Most Powerline adapters indicate that they will only work when connected to the same circuit. Let's dig into the details of how this works.
How Electrical Panels Are Wired
First, let's discuss how home electrical panels are wired in North America.
Three lines run from the power company's transformer (the thing that looks like a can on a power pole) to your home: a neutral and two hot leads (line 1, line 2).
There are 120 V between line 1 and neutral and between line 2 and neutral.
There are 240 V between line 1 and line 2.
Circuit breakers are labeled for various rooms or appliances on your electrical panel. Circuit breakers limit the current from exceeding the desired threshold to ensure that your wires don't melt.
Lights and outlets in rooms need 120 V, so circuit breakers for those rooms connect to neutral and either line 1 or line 2.
Larger appliances need 240 V, so those circuit breakers connect to line 1 and line 2.
Each row in an electrical panel alternates between line 1 and line 2. Because 120 V breakers only need to connect to either line 1 or line 2, but not both, they take up a single row of an electrical panel's left or right column.
Here's an example electrical panel layout:
|Line||Left Column of Electrical Panel||Right Column of Electrical Panel|
|Line 1||Circuit Breaker 1||Circuit Breaker 2|
|Line 2||Circuit Breaker 3||Circuit Breaker 4|
|Line 1||Circuit Breaker 5||Circuit Breaker 6|
|Line 2||Circuit Breaker 7||Circuit Breaker 8|
|Line 1||Circuit Breaker 9||Circuit Breaker 10|
Note that lines 1 and 2 may not always be the same for an electrical panel's left and right columns. For example, whether breakers 1 and 2 both use line 1 will depend on the manufacturer.
Similarly, 240 V breakers need to connect to both line 1 and line 2, so they use two rows of a column of the electrical panel.
Legs and Phases
Each of the lines described above is considered a circuit or leg.
With North American "split-phase" electrical systems, communication between legs would go through the power meter and transformer. Going through these hurdles makes communication difficult.
In some countries, where "multi-phase" installations exist, communication between legs is even more problematic.
Powerline technology is not able to communicate well across legs. The performance impact will be considerable if attempting to communicate across legs. The connection may be intermittent, if it works at all. Communication across phases or legs is often the cause of slower than expected speeds.
Only rooms on the same leg will communicate at high speed via Powerline.
This requirement means that in some cases, you may only be able to use powerline adapters between particular rooms, depending on your home's wiring.
How to Use the Same Circuit
For North American installations, you can use the table above to determine if rooms will be able to communicate. For example, Circuit Breakers in positions 1 and 5 should be able to communicate because they both use Line 1.
However, keep in mind that the same may not be true when comparing the left column to the right column of an electrical panel. Whether breakers 1 and 2 both use line 1 will depend on the manufacturer.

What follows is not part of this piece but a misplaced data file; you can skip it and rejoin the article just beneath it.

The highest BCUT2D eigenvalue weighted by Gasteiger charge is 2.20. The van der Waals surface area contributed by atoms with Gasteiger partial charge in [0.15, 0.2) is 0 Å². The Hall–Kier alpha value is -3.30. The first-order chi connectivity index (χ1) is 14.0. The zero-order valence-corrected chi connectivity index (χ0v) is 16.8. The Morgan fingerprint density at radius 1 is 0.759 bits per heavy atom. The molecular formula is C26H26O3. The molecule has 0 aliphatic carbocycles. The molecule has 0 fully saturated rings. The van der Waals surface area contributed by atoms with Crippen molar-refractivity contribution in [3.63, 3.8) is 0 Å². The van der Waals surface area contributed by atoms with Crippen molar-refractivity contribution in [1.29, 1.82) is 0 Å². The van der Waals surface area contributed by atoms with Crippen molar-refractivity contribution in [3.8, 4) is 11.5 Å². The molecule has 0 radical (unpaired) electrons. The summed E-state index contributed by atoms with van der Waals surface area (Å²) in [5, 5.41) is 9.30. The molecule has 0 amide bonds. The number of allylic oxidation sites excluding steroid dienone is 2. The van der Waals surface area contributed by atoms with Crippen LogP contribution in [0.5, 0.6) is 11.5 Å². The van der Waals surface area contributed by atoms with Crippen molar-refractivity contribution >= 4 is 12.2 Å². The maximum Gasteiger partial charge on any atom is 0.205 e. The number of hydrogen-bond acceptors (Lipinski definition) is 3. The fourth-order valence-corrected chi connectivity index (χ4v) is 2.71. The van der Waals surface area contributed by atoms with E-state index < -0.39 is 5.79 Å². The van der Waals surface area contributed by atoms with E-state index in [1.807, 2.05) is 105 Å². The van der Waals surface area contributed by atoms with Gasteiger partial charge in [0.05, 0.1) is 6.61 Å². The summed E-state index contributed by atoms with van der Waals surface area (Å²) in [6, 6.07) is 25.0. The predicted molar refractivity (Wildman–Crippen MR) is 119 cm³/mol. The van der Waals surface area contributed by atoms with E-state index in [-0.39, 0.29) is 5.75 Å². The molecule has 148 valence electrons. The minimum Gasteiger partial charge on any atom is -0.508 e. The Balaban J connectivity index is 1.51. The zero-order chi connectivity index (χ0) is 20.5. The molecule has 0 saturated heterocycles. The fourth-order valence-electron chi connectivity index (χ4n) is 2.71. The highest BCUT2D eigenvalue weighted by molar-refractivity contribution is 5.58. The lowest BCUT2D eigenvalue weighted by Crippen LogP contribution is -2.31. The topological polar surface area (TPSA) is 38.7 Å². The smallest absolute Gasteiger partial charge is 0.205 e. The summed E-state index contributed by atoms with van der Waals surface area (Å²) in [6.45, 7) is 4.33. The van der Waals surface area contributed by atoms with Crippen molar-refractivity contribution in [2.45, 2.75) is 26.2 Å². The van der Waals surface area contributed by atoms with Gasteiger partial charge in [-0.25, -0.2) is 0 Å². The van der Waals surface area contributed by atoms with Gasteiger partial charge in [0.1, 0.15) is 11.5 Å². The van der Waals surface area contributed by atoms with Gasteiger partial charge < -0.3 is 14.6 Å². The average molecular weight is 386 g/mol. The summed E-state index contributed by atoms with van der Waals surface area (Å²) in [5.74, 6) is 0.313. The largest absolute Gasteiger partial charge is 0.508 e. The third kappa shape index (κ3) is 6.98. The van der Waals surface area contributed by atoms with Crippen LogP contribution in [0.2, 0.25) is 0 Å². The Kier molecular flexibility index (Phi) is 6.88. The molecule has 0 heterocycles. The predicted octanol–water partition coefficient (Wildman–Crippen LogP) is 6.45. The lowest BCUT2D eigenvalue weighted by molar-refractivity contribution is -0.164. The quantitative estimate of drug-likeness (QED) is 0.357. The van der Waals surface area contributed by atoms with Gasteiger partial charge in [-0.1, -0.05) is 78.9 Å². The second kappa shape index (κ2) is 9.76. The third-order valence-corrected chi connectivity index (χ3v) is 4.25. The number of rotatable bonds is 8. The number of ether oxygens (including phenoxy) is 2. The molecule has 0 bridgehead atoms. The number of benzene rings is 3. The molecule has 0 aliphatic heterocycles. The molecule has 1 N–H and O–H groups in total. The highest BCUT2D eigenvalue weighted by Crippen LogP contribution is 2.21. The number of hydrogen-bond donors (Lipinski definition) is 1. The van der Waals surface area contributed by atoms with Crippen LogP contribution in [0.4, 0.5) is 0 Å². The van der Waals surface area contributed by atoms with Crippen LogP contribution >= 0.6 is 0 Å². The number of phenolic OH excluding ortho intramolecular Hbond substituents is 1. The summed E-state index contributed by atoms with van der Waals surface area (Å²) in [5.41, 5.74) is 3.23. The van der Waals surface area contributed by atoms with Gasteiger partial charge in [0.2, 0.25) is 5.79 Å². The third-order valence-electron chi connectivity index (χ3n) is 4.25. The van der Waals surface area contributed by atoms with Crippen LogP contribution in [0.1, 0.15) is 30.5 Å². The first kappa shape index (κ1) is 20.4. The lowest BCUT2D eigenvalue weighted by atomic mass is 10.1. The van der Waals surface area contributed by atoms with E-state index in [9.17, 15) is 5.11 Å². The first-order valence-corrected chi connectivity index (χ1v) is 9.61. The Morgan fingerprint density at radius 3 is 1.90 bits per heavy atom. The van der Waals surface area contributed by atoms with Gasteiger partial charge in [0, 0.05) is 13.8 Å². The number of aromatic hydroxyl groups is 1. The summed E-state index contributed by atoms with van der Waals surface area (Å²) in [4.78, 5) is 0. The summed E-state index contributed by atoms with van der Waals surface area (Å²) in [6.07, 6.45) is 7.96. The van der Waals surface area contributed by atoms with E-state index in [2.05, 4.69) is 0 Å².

Check out my Recommended Powerline Adapters below.
|Ethernet Cable & Alternatives||Setup Complexity||Supported Speeds||Supported Distance||Latency||Reliability|
|Ethernet Cable - Ethernet over Twisted Pair (e.g., Cat 6a)||Excellent||Excellent||Good||Excellent||Excellent|
|Powerline - Ethernet over Powerline||Excellent||Fair||Good||Fair||Poor|
|MoCA - Ethernet over Coax||Good||Good||Good||Good||Good|
|Wi-Fi - Wireless||Good||Fair||Fair||Poor||Fair|
Learn more about MoCA adapters in my article, Ethernet Over Coax?! A Complete Guide to MoCA Adapters.
- Use existing home wiring as a replacement for Ethernet cables.
- Extend wireless coverage.
- Backhaul for a Mesh Wi-Fi System (i.e., a wired backbone for the Wi-Fi satellites).
- Get Internet access into hard-to-reach places in your home.
- Use wired connections to avoid Wi-Fi interference from neighbors.
- Avoid the latency of Wi-Fi while playing games on consoles and computers.
- A secure alternative to Wi-Fi.
- Easy wiring using existing power outlets (connect an Ethernet cable)
- Low cost (compared to MoCA adapters)
- Encrypted (some products)
- Up to a 300-meter range
- Some models have built-in Wi-Fi
- Plug and play setup (no configuration required)
- Often a lower connection speed of around 150-350 Mbps compared to the advertised 1-2 Gbps
- Powerline devices need to be on the same electrical circuit
- May cause noticeable electromagnetic interference with some devices such as speakers (static sound)
- Power strip, GFCI outlets, and AFCI circuit breakers may degrade Powerline network signals
- Some models block an outlet when connecting directly into a wall outlet
Suppose you're looking for an alternative to Ethernet cables and Wi-Fi. In that case, we believe that MoCA (Ethernet over Coax) is the clear winner compared to Powerline due to the faster speeds and better signal quality. However, there are still some use cases where Powerline may be the best solution. Powerline is a little easier to set up than MoCA. MoCA adapters require coax cabling in your rooms, which may not exist in your case.
Learn more about MoCA adapters in my article, Ethernet Over Coax?! A Complete Guide to MoCA Adapters.